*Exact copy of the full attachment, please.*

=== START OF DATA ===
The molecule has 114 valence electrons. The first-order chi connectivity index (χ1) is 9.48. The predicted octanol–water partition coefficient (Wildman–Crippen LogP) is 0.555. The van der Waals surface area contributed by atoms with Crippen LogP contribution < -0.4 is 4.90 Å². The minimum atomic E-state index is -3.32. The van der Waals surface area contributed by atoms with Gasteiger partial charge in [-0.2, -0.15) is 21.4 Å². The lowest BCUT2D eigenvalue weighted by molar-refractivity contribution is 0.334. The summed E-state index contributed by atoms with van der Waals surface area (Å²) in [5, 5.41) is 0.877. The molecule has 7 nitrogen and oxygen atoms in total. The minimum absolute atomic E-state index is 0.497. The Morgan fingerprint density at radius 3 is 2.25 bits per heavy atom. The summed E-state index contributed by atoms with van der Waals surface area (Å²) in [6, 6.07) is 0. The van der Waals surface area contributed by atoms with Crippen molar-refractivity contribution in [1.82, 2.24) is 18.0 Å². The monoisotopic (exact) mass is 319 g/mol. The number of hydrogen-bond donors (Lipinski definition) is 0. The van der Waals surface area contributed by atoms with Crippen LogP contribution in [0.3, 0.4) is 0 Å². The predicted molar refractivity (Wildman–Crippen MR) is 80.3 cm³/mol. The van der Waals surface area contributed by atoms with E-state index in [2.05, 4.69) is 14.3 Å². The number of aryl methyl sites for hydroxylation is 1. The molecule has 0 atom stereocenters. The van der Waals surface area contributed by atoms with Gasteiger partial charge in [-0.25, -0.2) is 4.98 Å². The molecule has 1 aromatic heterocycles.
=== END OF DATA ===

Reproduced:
The molecule has 114 valence electrons. The first-order chi connectivity index (χ1) is 9.48. The predicted octanol–water partition coefficient (Wildman–Crippen LogP) is 0.555. The van der Waals surface area contributed by atoms with Crippen LogP contribution < -0.4 is 4.90 Å². The minimum atomic E-state index is -3.32. The van der Waals surface area contributed by atoms with Gasteiger partial charge in [-0.2, -0.15) is 21.4 Å². The lowest BCUT2D eigenvalue weighted by molar-refractivity contribution is 0.334. The summed E-state index contributed by atoms with van der Waals surface area (Å²) in [5, 5.41) is 0.877. The molecule has 7 nitrogen and oxygen atoms in total. The minimum absolute atomic E-state index is 0.497. The Morgan fingerprint density at radius 3 is 2.25 bits per heavy atom. The summed E-state index contributed by atoms with van der Waals surface area (Å²) in [6, 6.07) is 0. The van der Waals surface area contributed by atoms with Crippen molar-refractivity contribution in [1.82, 2.24) is 18.0 Å². The monoisotopic (exact) mass is 319 g/mol. The number of hydrogen-bond donors (Lipinski definition) is 0. The van der Waals surface area contributed by atoms with Crippen LogP contribution in [0.3, 0.4) is 0 Å². The predicted molar refractivity (Wildman–Crippen MR) is 80.3 cm³/mol. The van der Waals surface area contributed by atoms with E-state index in [2.05, 4.69) is 14.3 Å². The number of aryl methyl sites for hydroxylation is 1. The molecule has 0 atom stereocenters. The van der Waals surface area contributed by atoms with Gasteiger partial charge in [-0.25, -0.2) is 4.98 Å². The molecule has 1 aromatic heterocycles.